The second cited article is much better. It does not attribute the late December / early January cold snap in the US to climate change. It merely states facts. One fact is that many people (including the president of the US) see a cold snap as falsifying climate change. Another fact is that this is not the case. Climate change, aka global warming, does not say that winter will vanish. (Okay, some alarmists do say that. You need to ignore them, along with the deniers.) The natural variations in winter weather in temperate climates is huge. Climate change has not overcome these huge swings. We will continue to see cold snaps.

Are they providing an even and science-based account of the relationship between natural disaster and global warming, honestly explaining how global warming is a complex phenomenon which may have surprisingly different --- and sometimes maybe “counter-intuitive” for lay people --- impacts here and there (including cooling and increased likelihood of sever weather in some areas)?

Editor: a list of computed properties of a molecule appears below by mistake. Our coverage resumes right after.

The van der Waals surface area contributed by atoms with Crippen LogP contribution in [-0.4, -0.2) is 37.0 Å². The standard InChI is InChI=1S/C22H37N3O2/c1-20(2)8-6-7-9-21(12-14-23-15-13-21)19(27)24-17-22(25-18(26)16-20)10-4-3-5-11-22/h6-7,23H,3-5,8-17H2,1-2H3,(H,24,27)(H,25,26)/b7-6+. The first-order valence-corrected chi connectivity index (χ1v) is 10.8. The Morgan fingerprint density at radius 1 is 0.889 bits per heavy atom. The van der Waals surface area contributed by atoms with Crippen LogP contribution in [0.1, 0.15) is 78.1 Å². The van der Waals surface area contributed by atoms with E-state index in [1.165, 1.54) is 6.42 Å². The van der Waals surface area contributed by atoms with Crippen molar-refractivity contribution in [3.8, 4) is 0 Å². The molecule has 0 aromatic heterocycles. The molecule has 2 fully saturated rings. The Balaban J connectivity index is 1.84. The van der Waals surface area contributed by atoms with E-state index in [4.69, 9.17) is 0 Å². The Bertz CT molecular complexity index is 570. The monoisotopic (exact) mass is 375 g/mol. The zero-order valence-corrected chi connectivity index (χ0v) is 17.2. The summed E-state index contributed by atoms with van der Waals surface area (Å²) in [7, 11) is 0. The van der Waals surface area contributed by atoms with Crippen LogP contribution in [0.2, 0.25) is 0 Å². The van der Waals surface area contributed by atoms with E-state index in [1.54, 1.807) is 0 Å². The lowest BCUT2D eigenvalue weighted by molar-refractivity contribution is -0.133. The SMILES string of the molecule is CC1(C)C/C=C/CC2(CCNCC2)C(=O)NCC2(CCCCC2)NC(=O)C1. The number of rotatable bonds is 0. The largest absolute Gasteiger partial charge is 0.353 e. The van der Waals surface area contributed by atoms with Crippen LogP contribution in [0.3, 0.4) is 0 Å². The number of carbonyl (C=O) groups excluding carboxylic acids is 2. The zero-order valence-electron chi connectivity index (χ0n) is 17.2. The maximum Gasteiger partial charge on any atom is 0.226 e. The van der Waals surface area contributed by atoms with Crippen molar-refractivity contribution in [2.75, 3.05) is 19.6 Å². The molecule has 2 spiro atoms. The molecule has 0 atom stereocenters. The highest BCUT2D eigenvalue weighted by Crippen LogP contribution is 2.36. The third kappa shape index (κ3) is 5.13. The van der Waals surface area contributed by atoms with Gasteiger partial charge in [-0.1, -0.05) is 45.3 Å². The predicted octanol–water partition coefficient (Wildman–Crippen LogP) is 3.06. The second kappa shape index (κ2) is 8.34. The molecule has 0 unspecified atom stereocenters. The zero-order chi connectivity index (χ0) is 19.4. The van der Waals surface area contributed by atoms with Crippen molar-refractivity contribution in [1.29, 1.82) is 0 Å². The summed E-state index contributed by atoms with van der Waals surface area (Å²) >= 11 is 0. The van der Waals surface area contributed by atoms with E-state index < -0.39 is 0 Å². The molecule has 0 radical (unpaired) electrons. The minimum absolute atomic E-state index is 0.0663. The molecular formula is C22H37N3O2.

This depends very much on where one gets ones news on climate change issues. Fox News? The odds are against it. According to one study, 72% of Fox News's reporting on climate change was inaccurate or downright false, with the inaccuracies veering toward denialism. This same study found MSNBC to do a much better job, with only 8% of its reporting on climate change being inaccurate or downright false (with the inaccuracies here being mostly overly alarmist).